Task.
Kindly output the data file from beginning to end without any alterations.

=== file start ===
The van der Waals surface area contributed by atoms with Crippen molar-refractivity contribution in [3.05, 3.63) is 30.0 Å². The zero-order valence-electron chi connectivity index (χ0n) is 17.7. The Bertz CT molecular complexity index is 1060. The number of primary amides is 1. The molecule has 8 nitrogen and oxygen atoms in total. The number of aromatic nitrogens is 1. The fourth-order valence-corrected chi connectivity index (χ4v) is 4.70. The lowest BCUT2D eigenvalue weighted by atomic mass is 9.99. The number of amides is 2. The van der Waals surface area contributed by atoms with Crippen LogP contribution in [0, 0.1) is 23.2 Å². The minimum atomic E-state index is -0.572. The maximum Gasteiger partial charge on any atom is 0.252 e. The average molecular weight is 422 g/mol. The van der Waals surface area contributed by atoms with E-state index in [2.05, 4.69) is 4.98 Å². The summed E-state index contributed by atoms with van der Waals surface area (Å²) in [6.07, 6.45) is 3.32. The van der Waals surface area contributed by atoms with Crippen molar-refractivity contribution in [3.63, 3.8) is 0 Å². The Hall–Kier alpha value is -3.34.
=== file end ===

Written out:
The van der Waals surface area contributed by atoms with Crippen molar-refractivity contribution in [3.05, 3.63) is 30.0 Å². The zero-order valence-electron chi connectivity index (χ0n) is 17.7. The Bertz CT molecular complexity index is 1060. The number of primary amides is 1. The molecule has 8 nitrogen and oxygen atoms in total. The number of aromatic nitrogens is 1. The fourth-order valence-corrected chi connectivity index (χ4v) is 4.70. The lowest BCUT2D eigenvalue weighted by atomic mass is 9.99. The number of amides is 2. The van der Waals surface area contributed by atoms with Crippen LogP contribution in [0, 0.1) is 23.2 Å². The minimum atomic E-state index is -0.572. The maximum Gasteiger partial charge on any atom is 0.252 e. The average molecular weight is 422 g/mol. The van der Waals surface area contributed by atoms with E-state index in [2.05, 4.69) is 4.98 Å². The summed E-state index contributed by atoms with van der Waals surface area (Å²) in [6.07, 6.45) is 3.32. The van der Waals surface area contributed by atoms with Crippen molar-refractivity contribution in [3.63, 3.8) is 0 Å². The Hall–Kier alpha value is -3.34.